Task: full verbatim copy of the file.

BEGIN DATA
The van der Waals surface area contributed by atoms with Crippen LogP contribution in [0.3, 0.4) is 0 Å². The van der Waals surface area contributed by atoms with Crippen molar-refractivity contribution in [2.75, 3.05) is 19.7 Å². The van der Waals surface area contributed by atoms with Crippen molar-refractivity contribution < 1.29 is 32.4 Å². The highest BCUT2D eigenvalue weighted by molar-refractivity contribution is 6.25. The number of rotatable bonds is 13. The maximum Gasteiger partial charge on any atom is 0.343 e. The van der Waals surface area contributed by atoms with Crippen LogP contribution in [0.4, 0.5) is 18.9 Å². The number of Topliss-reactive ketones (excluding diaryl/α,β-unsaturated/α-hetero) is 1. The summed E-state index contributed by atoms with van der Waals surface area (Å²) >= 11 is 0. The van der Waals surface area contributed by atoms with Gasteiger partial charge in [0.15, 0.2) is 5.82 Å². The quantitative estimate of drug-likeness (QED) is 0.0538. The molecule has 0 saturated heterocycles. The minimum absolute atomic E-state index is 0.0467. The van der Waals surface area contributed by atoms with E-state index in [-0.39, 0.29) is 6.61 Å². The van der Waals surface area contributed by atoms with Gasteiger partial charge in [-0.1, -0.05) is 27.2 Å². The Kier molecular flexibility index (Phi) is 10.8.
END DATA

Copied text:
The van der Waals surface area contributed by atoms with Crippen LogP contribution in [0.3, 0.4) is 0 Å². The van der Waals surface area contributed by atoms with Crippen molar-refractivity contribution in [2.75, 3.05) is 19.7 Å². The van der Waals surface area contributed by atoms with Crippen molar-refractivity contribution < 1.29 is 32.4 Å². The highest BCUT2D eigenvalue weighted by molar-refractivity contribution is 6.25. The number of rotatable bonds is 13. The maximum Gasteiger partial charge on any atom is 0.343 e. The van der Waals surface area contributed by atoms with Crippen LogP contribution in [0.4, 0.5) is 18.9 Å². The number of Topliss-reactive ketones (excluding diaryl/α,β-unsaturated/α-hetero) is 1. The summed E-state index contributed by atoms with van der Waals surface area (Å²) >= 11 is 0. The van der Waals surface area contributed by atoms with Gasteiger partial charge in [0.15, 0.2) is 5.82 Å². The quantitative estimate of drug-likeness (QED) is 0.0538. The molecule has 0 saturated heterocycles. The minimum absolute atomic E-state index is 0.0467. The van der Waals surface area contributed by atoms with E-state index in [-0.39, 0.29) is 6.61 Å². The van der Waals surface area contributed by atoms with Gasteiger partial charge in [-0.1, -0.05) is 27.2 Å². The Kier molecular flexibility index (Phi) is 10.8.